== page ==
Sup Abominable Snow Folks
Welcome back to Ghosts, Ghouls and Lagging! Your go to final destination for a month long Halloween hoedown! Now just a heads up, this post does have a few gruesome details so just a heads up for the faint of heart.
Round my parts it’s beginning to get a little chilly. Nothing crazy just yet, but enough to wear a sweater and stop putting ice cubes in my coffee (I’m usually too impatient to wait for it to cool down). But now that the weather has begun to snowball (hehe) towards a winter freeze, my mind has wondered back to a horror game I enjoyed a few years ago: Kholat.
Kholat is a survival horror game set in the northern Ural Mountains of Russia (then the Soviet Union). The story goes that in 1959, a group of 9 university students set off for a skiing expedition in the Ural Mountains… never to be seen again. It is unclear what exactly happened to the group as the bodies suggested that they had been attempting to flee someone… or something. Investigators came up with a number of possible theories to explain the incident including wolves, avalanche or even local tribesmen. But nothing could be proven. That’s where you come in, your character travels to the very mountains were the mystery waits to be uncovered. And particularly the mountain named “death” in Russian: Kholat.
The game itself looked beautiful, really pushing the boundaries of the Unreal 4 engine to create some gorgeous views. But it wasn’t just the visuals that are great, the soundtrack is excellent and is able to evoke both beauty and terror simultaneously. Oh and did I mention that it’s narrated by Sean Bean. Yes, I just said that. This Polish indie title is narrated by Sean Bean ( screw the game, this is the real mystery).
While Kholat is a perfectly good game in itself, there was a completely different reason why I was so entranced by the title in 2015.
The game was based on a true story.
That’s right dear reader, in 1959, 9 students embarked on an adventure into the Ural mountains… and never made it back. Now in case you are skeptical about all this, I beseech you, check it out! Not only did this all happen but to this day no one really knows what happened.
So here is what we know:
- A group of 10 students (8 men and 2 women) held an expedition to the Ural mountains in order to obtain Grade III hiker certification (the highest rank in the Soviet Union at the time)
- This means they were all Grade II, so they were experienced hikers.
- One of the hikers, suffered from health problems and departed early.
- A heavy snowstorm forced the team to deviate from their initial path and they accidentally headed for Kholat Syakhl (death mountain).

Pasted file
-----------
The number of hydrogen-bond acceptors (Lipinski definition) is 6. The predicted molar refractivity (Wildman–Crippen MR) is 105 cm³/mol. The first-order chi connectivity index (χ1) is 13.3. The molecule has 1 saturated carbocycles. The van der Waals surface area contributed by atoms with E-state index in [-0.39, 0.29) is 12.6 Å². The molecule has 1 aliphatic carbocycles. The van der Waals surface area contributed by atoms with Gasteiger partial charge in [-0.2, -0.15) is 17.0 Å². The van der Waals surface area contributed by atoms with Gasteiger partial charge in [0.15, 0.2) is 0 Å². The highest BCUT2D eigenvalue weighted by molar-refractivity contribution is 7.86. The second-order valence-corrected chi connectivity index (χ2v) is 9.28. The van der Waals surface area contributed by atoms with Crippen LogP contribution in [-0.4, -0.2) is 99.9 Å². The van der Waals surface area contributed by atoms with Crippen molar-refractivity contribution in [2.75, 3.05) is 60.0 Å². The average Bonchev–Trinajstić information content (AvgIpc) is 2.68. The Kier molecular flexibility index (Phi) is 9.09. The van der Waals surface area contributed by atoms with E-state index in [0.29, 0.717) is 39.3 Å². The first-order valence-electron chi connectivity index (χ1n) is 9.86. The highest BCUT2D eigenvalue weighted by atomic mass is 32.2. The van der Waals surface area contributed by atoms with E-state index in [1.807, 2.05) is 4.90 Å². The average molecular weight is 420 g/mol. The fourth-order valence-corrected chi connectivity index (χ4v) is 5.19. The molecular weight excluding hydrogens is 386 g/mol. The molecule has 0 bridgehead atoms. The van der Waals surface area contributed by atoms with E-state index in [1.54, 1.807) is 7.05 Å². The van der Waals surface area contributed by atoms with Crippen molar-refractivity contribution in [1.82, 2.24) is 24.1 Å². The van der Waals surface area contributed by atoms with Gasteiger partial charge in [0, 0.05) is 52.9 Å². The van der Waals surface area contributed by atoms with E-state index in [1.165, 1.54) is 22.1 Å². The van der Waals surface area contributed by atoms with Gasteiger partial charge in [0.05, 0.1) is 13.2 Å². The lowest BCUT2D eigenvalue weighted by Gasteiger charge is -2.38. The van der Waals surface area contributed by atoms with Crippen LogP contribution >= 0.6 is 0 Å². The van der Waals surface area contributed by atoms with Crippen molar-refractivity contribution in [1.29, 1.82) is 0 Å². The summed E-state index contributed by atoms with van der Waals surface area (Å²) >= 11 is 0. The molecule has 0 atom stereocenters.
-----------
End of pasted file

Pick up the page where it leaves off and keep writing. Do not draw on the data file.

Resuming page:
- On the slopes of the mountain they made camp.
- For some unknown reason, the group abandoned the tent in a panic.
- They cut through the canvas and ran, leaving belongings including shoes.
- The first two bodies were found by the remains of a small fire… naked
- Three more bodies were found attempting to return to the camp
- The final 4 bodies were found covered in snow 2 months later
- The investigation was kept very secretive
Ok kids, we all on the same page so far? Well here is where things get even weirder. You see, up until these last four bodies were found, the cause of death for the others was simply hypothermia. Makes sense right? People tend to freeze when they’re stuck in a frozen wasteland. But then the coroners found something different about the other bodies.
- 3 were found to have sustained major injuries (1 with skull damage and 2 with chest injuries)
- The force required to do this damage was huge (comparable with that of a car!)
- No wounds related to bone fractures.
- One body was found missing their tongue, eyes and parts of they’re lips!
- Clothes found on these last 4 bodies were found to be radioactive (crazy)
And that is pretty much where the story ends. To this day, nothing definitive has been found in explanation of the events. There have, however, been some theories:
This the most credible (boring) theory right now. I guess it makes sense. It would explaining the hypothermia, the incredible force causing the wounds and why the group ran from the camp so quickly.
- It doesn’t explain the radioactivity
- The were no real signs of an avalanche having taken place
- The group were largely experienced and were unlikely to camp in a potential avalanche path
- The conditions of the area were highly unlikely to cause an avalanche
Unlikely. The indigenous Mansi people were known to be peaceful. Also there were no other sets of footprints.
It is possible for people suffering from hypothermia to feel extremely warm and try to remove layers. This is known as Paradoxical Undressing and could explain the naked bodies.
I wish. Unfortunately there’s no evidence. But how cool would that be right?
A few years after the incident, some people came forward claiming to have seen “orange spheres” in the sky on the night of the incident. Perhaps our students came in contact with something… otherworldly.
Ah yes, the government. What haven’t they done. Well the theory here is that they were involved with weapons testing in the area. In particular, we’re talking radiological weapons. This would explain the radio activity on the clothes, the massive damage sustained on 3 of the bodies and why the investigation was so secretive. More importantly… I want this to be the reason (that and Yetis).
It’s one of the great unsolved mysteries and will likely never be solved. But theorising is fun and Sean Bean is everywhere. Now I want to turn to you, dear reader. What do you think? Conspiracy? Yeti? Aliens? Don’t Care? All totally valid responses and I’d love to know what you guys think.
Anyway, there’s lots of phantom fun to be had this month so stay tuned for more Ghosts, Ghouls and Lagging.
GG Everyone (even that guy standing behind you).